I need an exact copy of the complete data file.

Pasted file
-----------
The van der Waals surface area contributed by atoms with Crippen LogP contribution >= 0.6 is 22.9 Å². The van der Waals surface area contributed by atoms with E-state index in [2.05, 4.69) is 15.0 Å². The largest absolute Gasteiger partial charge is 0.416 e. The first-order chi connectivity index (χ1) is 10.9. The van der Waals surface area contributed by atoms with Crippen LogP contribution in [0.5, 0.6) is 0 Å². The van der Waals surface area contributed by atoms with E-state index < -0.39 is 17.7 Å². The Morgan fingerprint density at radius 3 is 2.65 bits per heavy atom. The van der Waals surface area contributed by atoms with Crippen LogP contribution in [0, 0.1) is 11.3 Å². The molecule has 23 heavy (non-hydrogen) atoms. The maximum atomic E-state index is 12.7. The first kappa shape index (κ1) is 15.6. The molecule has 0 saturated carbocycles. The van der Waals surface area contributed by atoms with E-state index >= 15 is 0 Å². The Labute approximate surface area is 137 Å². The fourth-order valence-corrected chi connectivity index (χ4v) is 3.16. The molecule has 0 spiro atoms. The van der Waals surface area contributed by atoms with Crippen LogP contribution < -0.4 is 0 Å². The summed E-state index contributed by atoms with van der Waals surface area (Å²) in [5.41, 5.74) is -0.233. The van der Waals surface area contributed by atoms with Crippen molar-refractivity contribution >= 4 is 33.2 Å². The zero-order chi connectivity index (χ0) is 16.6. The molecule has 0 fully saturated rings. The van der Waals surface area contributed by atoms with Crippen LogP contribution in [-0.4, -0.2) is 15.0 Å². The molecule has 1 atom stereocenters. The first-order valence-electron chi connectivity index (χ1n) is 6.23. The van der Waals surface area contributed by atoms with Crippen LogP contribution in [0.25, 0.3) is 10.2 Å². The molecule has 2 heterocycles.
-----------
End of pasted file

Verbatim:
The van der Waals surface area contributed by atoms with Crippen LogP contribution >= 0.6 is 22.9 Å². The van der Waals surface area contributed by atoms with E-state index in [2.05, 4.69) is 15.0 Å². The largest absolute Gasteiger partial charge is 0.416 e. The first-order chi connectivity index (χ1) is 10.9. The van der Waals surface area contributed by atoms with Crippen LogP contribution in [0.5, 0.6) is 0 Å². The van der Waals surface area contributed by atoms with E-state index < -0.39 is 17.7 Å². The Morgan fingerprint density at radius 3 is 2.65 bits per heavy atom. The van der Waals surface area contributed by atoms with Crippen LogP contribution in [0, 0.1) is 11.3 Å². The molecule has 23 heavy (non-hydrogen) atoms. The maximum atomic E-state index is 12.7. The first kappa shape index (κ1) is 15.6. The molecule has 0 saturated carbocycles. The van der Waals surface area contributed by atoms with E-state index >= 15 is 0 Å². The Labute approximate surface area is 137 Å². The fourth-order valence-corrected chi connectivity index (χ4v) is 3.16. The molecule has 0 spiro atoms. The van der Waals surface area contributed by atoms with Crippen LogP contribution < -0.4 is 0 Å². The summed E-state index contributed by atoms with van der Waals surface area (Å²) in [5.41, 5.74) is -0.233. The van der Waals surface area contributed by atoms with Crippen molar-refractivity contribution >= 4 is 33.2 Å². The zero-order chi connectivity index (χ0) is 16.6. The molecule has 0 fully saturated rings. The van der Waals surface area contributed by atoms with Crippen LogP contribution in [-0.4, -0.2) is 15.0 Å². The molecule has 1 atom stereocenters. The first-order valence-electron chi connectivity index (χ1n) is 6.23. The van der Waals surface area contributed by atoms with Crippen LogP contribution in [0.25, 0.3) is 10.2 Å². The molecule has 2 heterocycles.